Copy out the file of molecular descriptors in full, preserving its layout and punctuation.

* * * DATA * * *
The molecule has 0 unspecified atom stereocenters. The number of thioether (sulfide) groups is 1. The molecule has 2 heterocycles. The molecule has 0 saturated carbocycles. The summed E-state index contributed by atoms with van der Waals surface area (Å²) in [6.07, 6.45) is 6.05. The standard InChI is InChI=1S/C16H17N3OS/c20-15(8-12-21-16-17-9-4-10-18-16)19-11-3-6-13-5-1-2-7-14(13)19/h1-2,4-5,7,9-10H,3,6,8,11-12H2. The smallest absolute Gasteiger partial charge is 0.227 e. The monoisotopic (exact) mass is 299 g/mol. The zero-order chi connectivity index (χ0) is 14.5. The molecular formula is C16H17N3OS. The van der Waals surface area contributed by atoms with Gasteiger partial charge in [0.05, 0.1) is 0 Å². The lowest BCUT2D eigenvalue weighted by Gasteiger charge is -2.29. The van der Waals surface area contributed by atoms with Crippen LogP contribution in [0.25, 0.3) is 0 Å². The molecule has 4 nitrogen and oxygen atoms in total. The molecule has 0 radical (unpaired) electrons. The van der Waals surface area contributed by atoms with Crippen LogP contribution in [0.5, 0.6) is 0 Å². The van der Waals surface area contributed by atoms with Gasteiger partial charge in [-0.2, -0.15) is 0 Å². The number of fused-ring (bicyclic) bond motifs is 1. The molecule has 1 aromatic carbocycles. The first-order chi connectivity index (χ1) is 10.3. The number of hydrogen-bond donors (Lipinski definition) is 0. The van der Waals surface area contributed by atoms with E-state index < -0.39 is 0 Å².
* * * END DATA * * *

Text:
The molecule has 0 unspecified atom stereocenters. The number of thioether (sulfide) groups is 1. The molecule has 2 heterocycles. The molecule has 0 saturated carbocycles. The summed E-state index contributed by atoms with van der Waals surface area (Å²) in [6.07, 6.45) is 6.05. The standard InChI is InChI=1S/C16H17N3OS/c20-15(8-12-21-16-17-9-4-10-18-16)19-11-3-6-13-5-1-2-7-14(13)19/h1-2,4-5,7,9-10H,3,6,8,11-12H2. The smallest absolute Gasteiger partial charge is 0.227 e. The monoisotopic (exact) mass is 299 g/mol. The zero-order chi connectivity index (χ0) is 14.5. The molecular formula is C16H17N3OS. The van der Waals surface area contributed by atoms with Gasteiger partial charge in [0.05, 0.1) is 0 Å². The lowest BCUT2D eigenvalue weighted by Gasteiger charge is -2.29. The van der Waals surface area contributed by atoms with Crippen LogP contribution in [0.25, 0.3) is 0 Å². The molecule has 4 nitrogen and oxygen atoms in total. The molecule has 0 radical (unpaired) electrons. The van der Waals surface area contributed by atoms with Crippen LogP contribution in [0.5, 0.6) is 0 Å². The van der Waals surface area contributed by atoms with Gasteiger partial charge in [-0.2, -0.15) is 0 Å². The number of fused-ring (bicyclic) bond motifs is 1. The molecule has 1 aromatic carbocycles. The first-order chi connectivity index (χ1) is 10.3. The number of hydrogen-bond donors (Lipinski definition) is 0. The van der Waals surface area contributed by atoms with E-state index < -0.39 is 0 Å².